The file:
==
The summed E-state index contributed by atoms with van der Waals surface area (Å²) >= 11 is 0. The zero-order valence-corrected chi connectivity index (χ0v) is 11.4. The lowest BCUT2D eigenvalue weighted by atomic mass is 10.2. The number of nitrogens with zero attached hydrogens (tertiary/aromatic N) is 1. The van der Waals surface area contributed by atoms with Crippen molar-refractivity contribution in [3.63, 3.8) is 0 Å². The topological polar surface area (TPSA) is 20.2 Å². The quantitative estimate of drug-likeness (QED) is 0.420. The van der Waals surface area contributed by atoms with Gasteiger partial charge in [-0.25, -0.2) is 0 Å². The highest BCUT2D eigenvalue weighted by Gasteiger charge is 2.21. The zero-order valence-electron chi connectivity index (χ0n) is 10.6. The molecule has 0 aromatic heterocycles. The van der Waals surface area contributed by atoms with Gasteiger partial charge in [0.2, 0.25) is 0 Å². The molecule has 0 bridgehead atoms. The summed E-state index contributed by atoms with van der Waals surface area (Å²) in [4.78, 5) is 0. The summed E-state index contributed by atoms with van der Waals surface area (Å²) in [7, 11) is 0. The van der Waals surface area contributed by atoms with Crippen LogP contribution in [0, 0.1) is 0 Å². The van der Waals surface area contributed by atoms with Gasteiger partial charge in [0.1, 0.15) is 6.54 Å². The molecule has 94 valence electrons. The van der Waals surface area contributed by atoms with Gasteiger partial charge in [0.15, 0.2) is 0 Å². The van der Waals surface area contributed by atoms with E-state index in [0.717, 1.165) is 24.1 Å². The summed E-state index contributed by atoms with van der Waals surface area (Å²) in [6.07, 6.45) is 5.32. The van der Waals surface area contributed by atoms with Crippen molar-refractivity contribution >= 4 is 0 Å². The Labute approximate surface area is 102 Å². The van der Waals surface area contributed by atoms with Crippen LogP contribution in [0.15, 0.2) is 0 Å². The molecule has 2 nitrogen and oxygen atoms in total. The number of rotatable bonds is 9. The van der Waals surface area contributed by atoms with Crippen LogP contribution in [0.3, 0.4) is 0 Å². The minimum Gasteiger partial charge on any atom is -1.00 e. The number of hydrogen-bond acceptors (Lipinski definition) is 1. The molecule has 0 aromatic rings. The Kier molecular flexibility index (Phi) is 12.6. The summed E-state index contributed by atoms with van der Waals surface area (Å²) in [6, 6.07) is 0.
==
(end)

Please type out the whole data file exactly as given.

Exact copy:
The summed E-state index contributed by atoms with van der Waals surface area (Å²) >= 11 is 0. The zero-order valence-corrected chi connectivity index (χ0v) is 11.4. The lowest BCUT2D eigenvalue weighted by atomic mass is 10.2. The number of nitrogens with zero attached hydrogens (tertiary/aromatic N) is 1. The van der Waals surface area contributed by atoms with Crippen molar-refractivity contribution in [3.63, 3.8) is 0 Å². The topological polar surface area (TPSA) is 20.2 Å². The quantitative estimate of drug-likeness (QED) is 0.420. The van der Waals surface area contributed by atoms with Gasteiger partial charge in [-0.25, -0.2) is 0 Å². The highest BCUT2D eigenvalue weighted by Gasteiger charge is 2.21. The zero-order valence-electron chi connectivity index (χ0n) is 10.6. The molecule has 0 aromatic heterocycles. The van der Waals surface area contributed by atoms with Gasteiger partial charge in [0.2, 0.25) is 0 Å². The molecule has 0 bridgehead atoms. The summed E-state index contributed by atoms with van der Waals surface area (Å²) in [4.78, 5) is 0. The summed E-state index contributed by atoms with van der Waals surface area (Å²) in [7, 11) is 0. The van der Waals surface area contributed by atoms with Crippen LogP contribution in [0, 0.1) is 0 Å². The van der Waals surface area contributed by atoms with Gasteiger partial charge in [0.1, 0.15) is 6.54 Å². The molecule has 94 valence electrons. The van der Waals surface area contributed by atoms with Gasteiger partial charge in [0.15, 0.2) is 0 Å². The van der Waals surface area contributed by atoms with E-state index in [0.717, 1.165) is 24.1 Å². The summed E-state index contributed by atoms with van der Waals surface area (Å²) in [6.07, 6.45) is 5.32. The van der Waals surface area contributed by atoms with Crippen molar-refractivity contribution >= 4 is 0 Å². The Labute approximate surface area is 102 Å². The van der Waals surface area contributed by atoms with Crippen LogP contribution in [0.15, 0.2) is 0 Å². The molecule has 2 nitrogen and oxygen atoms in total. The number of rotatable bonds is 9. The van der Waals surface area contributed by atoms with Crippen LogP contribution in [0.3, 0.4) is 0 Å². The minimum Gasteiger partial charge on any atom is -1.00 e. The number of hydrogen-bond acceptors (Lipinski definition) is 1. The molecule has 0 aromatic rings. The Kier molecular flexibility index (Phi) is 12.6. The summed E-state index contributed by atoms with van der Waals surface area (Å²) in [6, 6.07) is 0.